By imposing a multi-billion dollar tax on polluting industries, the government could save a substantial number of the estimated 53,000 lives lost annually as a result of pollution, a group of researchers from Harvard and MIT said yesterday.
In their study, entitled, "Health Effects of Fossil Fuel Burning--Assessment and Mitigation," the researchers proposed the imposition of a tax on each pound of sulfur released by industrial plants in the country. At current levels, the proposed tax would raise $53 billion, which the authors of the study would rebate to citizens living near polluting plants.
The problem of sulfur pollution and the need for effective control policies will increase as the country shifts from oil to coal usage. Richard Wilson, professor of Physics and researcher at Harvard's energy and environmental policy center, said yesterday. "As the country prepares to burn coal more extensively, we have very little margin for safety." he added.
Calling current policies of direct regulation ineffective, David Gordon Wilson, Professor of Mechanical Engineering at MIT and one of the authors of the study, said, "There are cases when you should directly regulate, and cases when you should regulate indirectly." Citing past attempts at pollution control, he added. "The government tends to do the wrong thing."
He said "ridiculously restrictive policies are largely responsible for current problems in the auto industry" and that such difficulties will spread to other industries. Strict government regulations "convert engineers to lawyers" as companies are encouraged to try and get around pollution reduction rather than develop effective technology, he added.
In contrast, the researchers suggest a sulfur tax that would range from 50 cents a pound in rural areas to $3 in cities. Monitors would be set up at the 1200 biggest power plants, steel mills and factories in the nation to measure how much pollution they emit.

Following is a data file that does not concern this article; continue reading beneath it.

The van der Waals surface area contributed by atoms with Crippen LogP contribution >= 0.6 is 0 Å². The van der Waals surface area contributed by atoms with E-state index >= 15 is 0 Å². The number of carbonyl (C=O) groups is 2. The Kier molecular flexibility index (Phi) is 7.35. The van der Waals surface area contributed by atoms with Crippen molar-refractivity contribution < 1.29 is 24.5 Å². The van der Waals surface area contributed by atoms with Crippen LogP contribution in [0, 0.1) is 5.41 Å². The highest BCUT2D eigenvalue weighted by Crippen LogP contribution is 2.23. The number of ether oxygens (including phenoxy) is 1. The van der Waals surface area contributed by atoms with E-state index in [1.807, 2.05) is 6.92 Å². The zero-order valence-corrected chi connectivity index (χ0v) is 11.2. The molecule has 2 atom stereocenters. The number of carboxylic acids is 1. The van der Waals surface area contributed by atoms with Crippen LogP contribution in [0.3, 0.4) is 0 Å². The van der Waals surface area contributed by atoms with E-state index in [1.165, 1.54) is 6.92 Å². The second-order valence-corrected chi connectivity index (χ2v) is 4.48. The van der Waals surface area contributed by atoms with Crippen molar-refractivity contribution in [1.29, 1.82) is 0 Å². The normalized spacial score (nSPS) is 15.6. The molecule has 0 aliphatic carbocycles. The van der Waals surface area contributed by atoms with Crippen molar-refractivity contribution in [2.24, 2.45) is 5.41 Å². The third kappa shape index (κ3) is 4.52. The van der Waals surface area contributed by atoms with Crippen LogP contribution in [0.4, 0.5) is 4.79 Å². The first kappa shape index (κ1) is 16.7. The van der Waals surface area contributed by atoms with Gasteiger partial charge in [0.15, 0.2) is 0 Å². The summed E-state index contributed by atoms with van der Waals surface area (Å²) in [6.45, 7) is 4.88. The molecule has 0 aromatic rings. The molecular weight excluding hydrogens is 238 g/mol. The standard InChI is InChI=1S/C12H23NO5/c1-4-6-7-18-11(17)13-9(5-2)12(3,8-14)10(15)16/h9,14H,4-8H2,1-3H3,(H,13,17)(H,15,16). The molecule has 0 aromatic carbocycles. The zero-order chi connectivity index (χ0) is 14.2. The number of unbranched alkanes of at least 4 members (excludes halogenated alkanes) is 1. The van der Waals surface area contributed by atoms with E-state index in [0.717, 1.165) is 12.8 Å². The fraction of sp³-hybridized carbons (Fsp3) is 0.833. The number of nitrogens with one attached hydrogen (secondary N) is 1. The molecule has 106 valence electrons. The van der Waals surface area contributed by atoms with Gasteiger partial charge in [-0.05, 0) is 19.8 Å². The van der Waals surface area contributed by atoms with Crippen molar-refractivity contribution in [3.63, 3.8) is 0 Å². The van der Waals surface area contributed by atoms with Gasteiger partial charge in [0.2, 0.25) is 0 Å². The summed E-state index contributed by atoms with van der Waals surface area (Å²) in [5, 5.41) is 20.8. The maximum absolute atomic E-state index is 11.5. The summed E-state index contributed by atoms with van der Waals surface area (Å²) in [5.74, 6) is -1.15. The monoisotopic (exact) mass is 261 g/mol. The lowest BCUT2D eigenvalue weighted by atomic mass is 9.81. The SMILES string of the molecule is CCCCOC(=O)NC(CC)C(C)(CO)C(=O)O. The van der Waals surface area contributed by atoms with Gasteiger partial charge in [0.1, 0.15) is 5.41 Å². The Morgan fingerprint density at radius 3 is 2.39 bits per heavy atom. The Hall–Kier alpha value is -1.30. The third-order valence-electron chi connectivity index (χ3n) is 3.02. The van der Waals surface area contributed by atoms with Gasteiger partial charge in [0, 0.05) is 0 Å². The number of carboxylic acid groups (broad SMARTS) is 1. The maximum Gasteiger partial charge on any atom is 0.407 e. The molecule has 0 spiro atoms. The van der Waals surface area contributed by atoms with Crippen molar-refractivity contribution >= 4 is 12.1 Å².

Smaller businesses would have to pay a tax based on a the sulfur content of the fuel they burn. They could escape the tax only if they prove they are not giving off sulfur.
Wilson called the plan a "modified free market" saying industries need "a carrot, and not a stick" to reduce their pollution output.
The study says the proposal would be effective in the short run because "taxation, once in effect, is an immediate economic loss that the polluters will try to reduce."
The study adds that long-term reductions will result from increased innovation in pollution-abatement technology. "The incentive to use new technology in production or new waste treatment facilities to cut down on pollution is thus spontaneous," the report stated.
The researchers recommend that the revenue raised from the tax be given back to residents living near the plants. Wilson said such a plan would be progressive because poorer people tend to live in areas with high rates of pollution.